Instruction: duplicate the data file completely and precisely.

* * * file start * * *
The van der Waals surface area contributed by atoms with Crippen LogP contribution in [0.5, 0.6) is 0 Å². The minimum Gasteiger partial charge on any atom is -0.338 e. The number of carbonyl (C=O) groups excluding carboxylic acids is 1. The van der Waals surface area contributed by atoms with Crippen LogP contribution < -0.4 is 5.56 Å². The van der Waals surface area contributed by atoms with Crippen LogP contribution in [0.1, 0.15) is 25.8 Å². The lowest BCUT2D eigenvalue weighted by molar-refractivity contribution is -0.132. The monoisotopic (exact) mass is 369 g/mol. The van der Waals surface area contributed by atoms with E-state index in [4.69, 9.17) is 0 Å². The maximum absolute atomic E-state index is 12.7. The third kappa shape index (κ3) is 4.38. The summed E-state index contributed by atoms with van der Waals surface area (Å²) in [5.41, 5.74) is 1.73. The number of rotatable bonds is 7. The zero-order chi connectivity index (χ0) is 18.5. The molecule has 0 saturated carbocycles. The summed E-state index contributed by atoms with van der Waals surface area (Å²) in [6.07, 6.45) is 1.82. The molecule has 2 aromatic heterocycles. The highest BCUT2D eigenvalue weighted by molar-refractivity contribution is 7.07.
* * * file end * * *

The van der Waals surface area contributed by atoms with Crippen LogP contribution in [0.5, 0.6) is 0 Å². The minimum Gasteiger partial charge on any atom is -0.338 e. The number of carbonyl (C=O) groups excluding carboxylic acids is 1. The van der Waals surface area contributed by atoms with Crippen LogP contribution < -0.4 is 5.56 Å². The van der Waals surface area contributed by atoms with Crippen LogP contribution in [0.1, 0.15) is 25.8 Å². The lowest BCUT2D eigenvalue weighted by molar-refractivity contribution is -0.132. The monoisotopic (exact) mass is 369 g/mol. The van der Waals surface area contributed by atoms with E-state index in [4.69, 9.17) is 0 Å². The maximum absolute atomic E-state index is 12.7. The third kappa shape index (κ3) is 4.38. The summed E-state index contributed by atoms with van der Waals surface area (Å²) in [5.41, 5.74) is 1.73. The number of rotatable bonds is 7. The zero-order chi connectivity index (χ0) is 18.5. The molecule has 0 saturated carbocycles. The summed E-state index contributed by atoms with van der Waals surface area (Å²) in [6.07, 6.45) is 1.82. The molecule has 2 aromatic heterocycles. The highest BCUT2D eigenvalue weighted by molar-refractivity contribution is 7.07.